The course will trace the appearance of the avant-garde on the territory of the Russian Empire with a focus on Ukrainian art as compared to Russian. Examining the art aspiring not only to reflect but to alter the reality originating both in the center and the periphery, the class will explore the array of strategies employed by art for that end. The foundational theories of avant-garde, non-conformism, and dissident art will be studied alongside the most celebrated and influential examples of innovative and radical art from the region. Beginning with socially minded realist practices, the class will consider the impact of the collapse of the Russian and then Soviet Empires on art and reflect on how the societal upheavals affect the understanding of the function and the definition of art. The appearance of Socialist Realism and the versions of opposition to it will be studied, from dissident undermining to neglect and escapism of the second avant-gardes. Ukrainian art of recent decades will be studied in the context of several revolutions (Granite, Orange, Euromaidan) that defined its contemporary history. The class is offered for graduate and advanced undergraduate students. Knowledge of Russian or Ukrainian is not required.

 

Olena Martynyuk can be reached at om2327@columbia.edu

 

 

ELEMENTARY UKRAINIAN II

Slavic

UN1102

Points: 4

Mondays, Wednesdays, and Thursday,11:40am-12:55am

Method of Instruction: In-Person

Instructor: Yuri Shevchuk

 

Designed for students with little or no knowledge of Ukrainian. Basic grammar structures are introduced and reinforced, with equal emphasis on developing oral and written communication skills. Specific attention to acquisition of high-frequency vocabulary and its optimal use in real-life settings.

 

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INTERMEDIATE UKRAINIAN II

Slavic

UN2102

Points: 4

Mondays, Wednesdays, and Thursday, 10:10am-11:25am

Method of Instruction: In-Person

Instructor: Yuri Shevchuk

 

Prerequisites: UKRN W1102 or the equivalent. Reviews and reinforces the fundamentals of grammar and a core vocabulary from daily life. Principal emphasis is placed on further development of communicative skills (oral and written). Verbal aspect and verbs of motion receive special attention.

 

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ADVANCED UKRAINIAN THROUGH LITERATURE, MEDIA, AND POLITICS II

Slavic

GU4007

Points: 3

Mondays and Wednesdays, 2:40pm-3:55pm

Method of Instruction: In-Person

Instructor: Yuri Shevchuk

 

This content-based modular course is designed to develop students' capacity to use the Ukrainian language as a research and communication tool in a variety of specialized functional and stylistic areas that include literary fiction, scholarly prose, printed and broadcast journalism. It is designed for students with interest in the history, politics, literature, culture and other aspects of contemporary Ukraine, as well as those who plan to do their research, business or reporting about Ukraine. The course is taught in Ukrainian. Being equivalent to an advanced language course, the proposed course will further develop students' proficiency in grammar to enable them to narrate and describe in major time frames with adequate command of aspect. The study of grammar includes patterns of word formation, participle, gerund, an in-depth study of such difficult subjects as verbal aspect, verbs of motion, stylistic and functional stratification of language, communicative sentence perspective.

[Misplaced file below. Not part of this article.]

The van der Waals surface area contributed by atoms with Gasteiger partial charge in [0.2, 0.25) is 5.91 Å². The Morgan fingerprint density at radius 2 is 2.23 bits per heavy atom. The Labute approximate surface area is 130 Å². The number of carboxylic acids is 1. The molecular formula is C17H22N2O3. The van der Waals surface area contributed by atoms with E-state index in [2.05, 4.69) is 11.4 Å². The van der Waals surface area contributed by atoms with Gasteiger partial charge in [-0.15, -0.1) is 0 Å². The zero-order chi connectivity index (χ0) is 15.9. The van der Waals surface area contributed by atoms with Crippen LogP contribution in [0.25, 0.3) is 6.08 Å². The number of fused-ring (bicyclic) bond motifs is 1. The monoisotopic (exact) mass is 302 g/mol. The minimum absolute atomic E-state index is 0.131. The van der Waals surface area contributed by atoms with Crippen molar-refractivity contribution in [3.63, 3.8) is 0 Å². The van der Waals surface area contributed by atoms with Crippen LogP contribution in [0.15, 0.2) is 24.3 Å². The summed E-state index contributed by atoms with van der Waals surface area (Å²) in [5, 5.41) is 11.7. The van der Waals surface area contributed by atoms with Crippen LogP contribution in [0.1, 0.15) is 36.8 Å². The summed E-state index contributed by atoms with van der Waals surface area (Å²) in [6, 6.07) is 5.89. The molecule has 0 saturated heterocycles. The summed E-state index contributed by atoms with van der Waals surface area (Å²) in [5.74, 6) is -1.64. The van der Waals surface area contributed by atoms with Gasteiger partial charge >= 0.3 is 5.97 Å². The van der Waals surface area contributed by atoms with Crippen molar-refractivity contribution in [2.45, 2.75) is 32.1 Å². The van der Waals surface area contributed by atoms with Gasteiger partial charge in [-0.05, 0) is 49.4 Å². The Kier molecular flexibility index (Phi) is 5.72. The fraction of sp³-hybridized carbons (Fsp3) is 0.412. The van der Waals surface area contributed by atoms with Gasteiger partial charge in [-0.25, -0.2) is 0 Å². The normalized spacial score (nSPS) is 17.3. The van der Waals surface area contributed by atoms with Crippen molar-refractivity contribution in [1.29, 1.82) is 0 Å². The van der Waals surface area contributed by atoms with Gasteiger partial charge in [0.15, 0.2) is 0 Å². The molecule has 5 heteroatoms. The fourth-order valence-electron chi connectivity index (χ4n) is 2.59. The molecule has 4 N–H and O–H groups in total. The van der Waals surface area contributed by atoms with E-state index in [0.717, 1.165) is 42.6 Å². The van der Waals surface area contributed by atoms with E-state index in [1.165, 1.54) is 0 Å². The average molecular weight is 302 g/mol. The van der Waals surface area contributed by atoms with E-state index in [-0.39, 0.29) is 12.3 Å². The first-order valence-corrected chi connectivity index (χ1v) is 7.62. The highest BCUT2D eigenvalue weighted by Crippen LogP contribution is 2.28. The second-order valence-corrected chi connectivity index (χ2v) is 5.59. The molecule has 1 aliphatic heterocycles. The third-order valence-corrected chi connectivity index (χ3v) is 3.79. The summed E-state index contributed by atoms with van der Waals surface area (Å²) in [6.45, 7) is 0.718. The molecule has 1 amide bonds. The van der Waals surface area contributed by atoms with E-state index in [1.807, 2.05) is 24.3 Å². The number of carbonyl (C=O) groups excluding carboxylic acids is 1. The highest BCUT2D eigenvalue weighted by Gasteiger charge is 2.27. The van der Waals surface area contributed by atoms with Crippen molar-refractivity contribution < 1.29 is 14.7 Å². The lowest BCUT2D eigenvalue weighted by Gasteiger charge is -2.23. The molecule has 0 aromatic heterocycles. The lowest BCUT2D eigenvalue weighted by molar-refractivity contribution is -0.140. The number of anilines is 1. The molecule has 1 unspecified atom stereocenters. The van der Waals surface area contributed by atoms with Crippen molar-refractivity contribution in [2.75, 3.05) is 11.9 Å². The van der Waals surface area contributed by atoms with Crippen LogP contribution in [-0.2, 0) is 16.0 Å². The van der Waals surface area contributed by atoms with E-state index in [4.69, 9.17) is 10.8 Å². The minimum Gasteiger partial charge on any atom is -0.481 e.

Dr. Shevchuk can be reached at: sy2165@columbia.edu

 

 

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Courses at Columbia are open to students from other universities in the New York metropolitan area seeking credit.  Please contact the university at which you enrolled to determine whether it participates in this manner with Columbia University.  Some courses are also open to outside individuals interested in non-credit continuing studies. Additionally, through the Lifelong Learners program, individuals over 65 years of age who are interested in auditing courses, may enroll at a discount rate as Lifelong Learners. Please visit the Columbia University School of Continuing Education (http://www.ce.columbia.edu/auditing/?PID=28) for more details.

 

January 18th is the first day of classes. For more information about courses or the Ukrainian Studies Program at Columbia University, please contact Dr. Mark Andryczyk at ukrainianstudies@columbia.edu or (212) 854-4697.